(Paris) Companies have once again been generous to their shareholders by paying them 1.560 billion dollars in dividends in 2022, a new record set in part thanks to oil and gas companies, before a promising year 2023, according to a study published on Wednesday.
Huge corporate profits and dividends paid out in 2022, as the global economy falters and inflation stifles purchasing power, have reignited the debate about taxing windfall “superprofits” but also value sharing with the employees.
The total amount of dividends paid is up 8.4% compared to 2021, the previous record year thanks to the rebound in global economic activity after the health crisis, according to a report by asset manager Janus Henderson.
Oil and gas producers and financial companies accounted for half of this growth, according to the Global Dividend Index, which lists the 1,200 largest market capitalizations.
Due to soaring energy prices which inflated their profits, they “increased their distributions by more than 66%, in the form of ordinary or extraordinary dividends”, specifies the asset manager.
The banks continued to benefit from the reauthorization of dividends, after they were frozen by the European Central Bank at the start of the pandemic: they contributed a quarter of the overall increase.
The maritime transport sector benefited from the increase in freight, in particular for the Danish Maersk, the automotive sector from the increase in car prices and the luxury sector from the continuous increase in demand.
These last two sectors are the “engine” of dividend growth in Europe, although “special payments” from French energy companies TotalEnergies and Norwegian Equinor have “also contributed significantly”.
In 2021, mining companies had been in the spotlight, with four companies in the top 10 of the entities having paid the most dividends. The year 2022 has seen the price of commodities drop slightly, causing their dividends to decline.
But the Anglo-Australian mining company BHP remains on the first step of the podium while its counterpart Rio Tinto remains in 7e place.
The 2022 podium is completed by the Brazilian state oil company Petrobras and the American computer giant Microsoft. Next come Apple, China Construction Bank, China Mobile, JPMorgan Chase and Johnson & Johnson.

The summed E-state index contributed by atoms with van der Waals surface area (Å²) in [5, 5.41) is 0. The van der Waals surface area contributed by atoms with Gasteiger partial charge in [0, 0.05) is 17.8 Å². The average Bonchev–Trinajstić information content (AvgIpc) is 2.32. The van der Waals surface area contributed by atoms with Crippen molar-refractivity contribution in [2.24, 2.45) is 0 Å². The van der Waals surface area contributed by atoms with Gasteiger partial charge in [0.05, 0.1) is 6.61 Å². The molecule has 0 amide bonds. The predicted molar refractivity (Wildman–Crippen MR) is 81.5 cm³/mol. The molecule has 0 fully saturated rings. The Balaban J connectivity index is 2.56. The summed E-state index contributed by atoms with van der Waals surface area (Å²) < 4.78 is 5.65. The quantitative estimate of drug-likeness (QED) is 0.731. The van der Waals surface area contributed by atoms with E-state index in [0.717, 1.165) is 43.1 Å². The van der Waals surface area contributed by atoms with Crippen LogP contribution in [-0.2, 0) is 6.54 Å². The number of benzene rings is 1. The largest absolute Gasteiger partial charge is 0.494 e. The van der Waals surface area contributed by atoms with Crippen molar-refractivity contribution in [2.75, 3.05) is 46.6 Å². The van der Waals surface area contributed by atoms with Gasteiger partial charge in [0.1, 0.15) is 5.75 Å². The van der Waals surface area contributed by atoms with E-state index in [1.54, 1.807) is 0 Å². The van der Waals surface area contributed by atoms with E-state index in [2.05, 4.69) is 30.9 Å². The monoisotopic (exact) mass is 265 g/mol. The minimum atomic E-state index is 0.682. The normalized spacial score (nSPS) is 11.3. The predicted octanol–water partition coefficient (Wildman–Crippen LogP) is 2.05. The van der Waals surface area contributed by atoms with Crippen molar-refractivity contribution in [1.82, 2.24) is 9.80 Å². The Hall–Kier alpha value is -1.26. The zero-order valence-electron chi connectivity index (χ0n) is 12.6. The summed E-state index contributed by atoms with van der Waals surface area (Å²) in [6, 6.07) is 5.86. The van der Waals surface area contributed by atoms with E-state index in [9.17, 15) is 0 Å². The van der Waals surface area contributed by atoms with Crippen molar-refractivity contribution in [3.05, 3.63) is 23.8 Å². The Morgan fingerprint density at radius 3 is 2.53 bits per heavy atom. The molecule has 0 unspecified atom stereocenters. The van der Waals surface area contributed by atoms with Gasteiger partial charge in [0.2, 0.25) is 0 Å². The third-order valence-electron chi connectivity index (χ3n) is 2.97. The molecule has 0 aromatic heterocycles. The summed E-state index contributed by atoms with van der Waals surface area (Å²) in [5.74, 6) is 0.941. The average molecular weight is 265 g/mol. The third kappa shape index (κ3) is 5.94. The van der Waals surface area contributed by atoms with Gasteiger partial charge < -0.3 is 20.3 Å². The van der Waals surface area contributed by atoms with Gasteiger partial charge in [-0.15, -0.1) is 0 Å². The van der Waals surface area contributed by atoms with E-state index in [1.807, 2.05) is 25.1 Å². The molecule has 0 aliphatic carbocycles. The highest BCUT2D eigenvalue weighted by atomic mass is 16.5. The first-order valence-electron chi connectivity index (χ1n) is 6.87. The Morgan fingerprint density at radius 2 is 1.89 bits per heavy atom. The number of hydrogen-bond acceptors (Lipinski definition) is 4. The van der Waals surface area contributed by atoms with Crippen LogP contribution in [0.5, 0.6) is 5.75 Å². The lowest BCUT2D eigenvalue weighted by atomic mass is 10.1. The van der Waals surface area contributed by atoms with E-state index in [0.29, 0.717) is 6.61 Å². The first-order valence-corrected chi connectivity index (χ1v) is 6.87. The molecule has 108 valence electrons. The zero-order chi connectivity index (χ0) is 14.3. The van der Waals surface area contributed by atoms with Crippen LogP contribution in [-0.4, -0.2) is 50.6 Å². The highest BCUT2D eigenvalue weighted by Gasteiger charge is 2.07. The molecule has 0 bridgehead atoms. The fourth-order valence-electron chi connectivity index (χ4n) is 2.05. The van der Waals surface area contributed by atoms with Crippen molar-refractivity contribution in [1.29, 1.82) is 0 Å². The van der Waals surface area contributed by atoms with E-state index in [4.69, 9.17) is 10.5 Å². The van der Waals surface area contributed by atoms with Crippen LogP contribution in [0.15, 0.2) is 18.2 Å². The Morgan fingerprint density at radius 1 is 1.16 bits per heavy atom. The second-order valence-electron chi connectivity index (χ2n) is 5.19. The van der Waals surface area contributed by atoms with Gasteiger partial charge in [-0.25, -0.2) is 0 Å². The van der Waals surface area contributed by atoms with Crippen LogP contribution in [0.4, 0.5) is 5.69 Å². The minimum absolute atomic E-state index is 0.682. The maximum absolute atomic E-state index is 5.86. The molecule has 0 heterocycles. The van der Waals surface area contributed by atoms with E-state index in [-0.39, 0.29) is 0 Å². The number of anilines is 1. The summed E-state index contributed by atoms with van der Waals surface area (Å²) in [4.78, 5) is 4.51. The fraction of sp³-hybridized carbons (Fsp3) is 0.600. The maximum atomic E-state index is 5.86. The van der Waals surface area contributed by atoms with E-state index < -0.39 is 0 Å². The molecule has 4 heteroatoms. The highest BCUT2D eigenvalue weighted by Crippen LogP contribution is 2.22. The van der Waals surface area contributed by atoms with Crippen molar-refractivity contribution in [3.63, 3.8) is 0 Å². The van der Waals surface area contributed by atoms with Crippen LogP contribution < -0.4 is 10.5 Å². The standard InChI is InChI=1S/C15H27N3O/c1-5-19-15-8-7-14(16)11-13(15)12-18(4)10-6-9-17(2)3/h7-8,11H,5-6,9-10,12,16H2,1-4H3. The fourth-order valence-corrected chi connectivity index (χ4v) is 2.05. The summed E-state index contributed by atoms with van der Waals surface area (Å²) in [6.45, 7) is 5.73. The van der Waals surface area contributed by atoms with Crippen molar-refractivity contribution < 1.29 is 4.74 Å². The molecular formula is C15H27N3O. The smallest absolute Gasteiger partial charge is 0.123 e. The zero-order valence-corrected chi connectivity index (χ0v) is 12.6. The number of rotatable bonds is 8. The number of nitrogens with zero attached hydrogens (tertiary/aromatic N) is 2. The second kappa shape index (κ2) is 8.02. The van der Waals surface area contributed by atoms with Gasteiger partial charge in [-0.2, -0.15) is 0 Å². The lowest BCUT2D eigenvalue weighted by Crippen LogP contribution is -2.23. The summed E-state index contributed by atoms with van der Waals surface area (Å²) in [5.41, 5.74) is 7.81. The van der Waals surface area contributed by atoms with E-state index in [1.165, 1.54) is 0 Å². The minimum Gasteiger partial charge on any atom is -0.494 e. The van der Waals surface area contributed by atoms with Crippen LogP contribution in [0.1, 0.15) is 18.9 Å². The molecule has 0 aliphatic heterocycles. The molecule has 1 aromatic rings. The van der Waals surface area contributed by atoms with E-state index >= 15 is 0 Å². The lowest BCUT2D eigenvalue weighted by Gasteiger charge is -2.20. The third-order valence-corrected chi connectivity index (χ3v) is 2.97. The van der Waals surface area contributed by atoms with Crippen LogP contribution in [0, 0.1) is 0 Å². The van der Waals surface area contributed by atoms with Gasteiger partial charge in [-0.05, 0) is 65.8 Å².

Towards new records
Twelve countries recorded record dividends denominated in dollars, the United States, Canada, Brazil, China, India as well as Taiwan, and several others in their currency, France, Germany, Japan and Australia.
While emerging markets grew “by about a fifth”, more traditional markets like the United States saw growth relatively “lower than the rest of the world”.
Dividends had held up well during the pandemic in the country, which is also less exposed to sectors that have exploded this year. Seven of the companies in top 10 of Janus Henderson remain American.
Two sectors contributed strongly to the growth of US dividends: energy (with a large exceptional payment for Pioneer Natural Resources and large dividends for Chevron and Exxon) and financial companies (with Wells Fargo, Morgan Stanley and Blackstone in particular) .
Chevron and Exxon also matched their dividends with huge share buybacks, which also hit record highs in 2022.
In France, the country which contributed the most to the growth of dividends in Europe with 59.8 billion euros (+4.6%), TotalEnergies and LVMH were the biggest payers of dividends.
According to Janus Henderson, 88% of companies (95% in France) increased or maintained their dividends in 2022.
“As for the year ahead, the dividend outlook is more uncertain,” said Jane Shoemake, portfolio manager, quoted in the press release.
The asset manager is still counting on a new record of 1600 billion dollars in dividends distributed, these being “less volatile than profits”, i.e. slower growth than in 2022 (+ 2.3%) .
“Inflation, the scale of further rate hikes and geopolitical risks are clouding the horizon,” adds Mr.me Shoemake.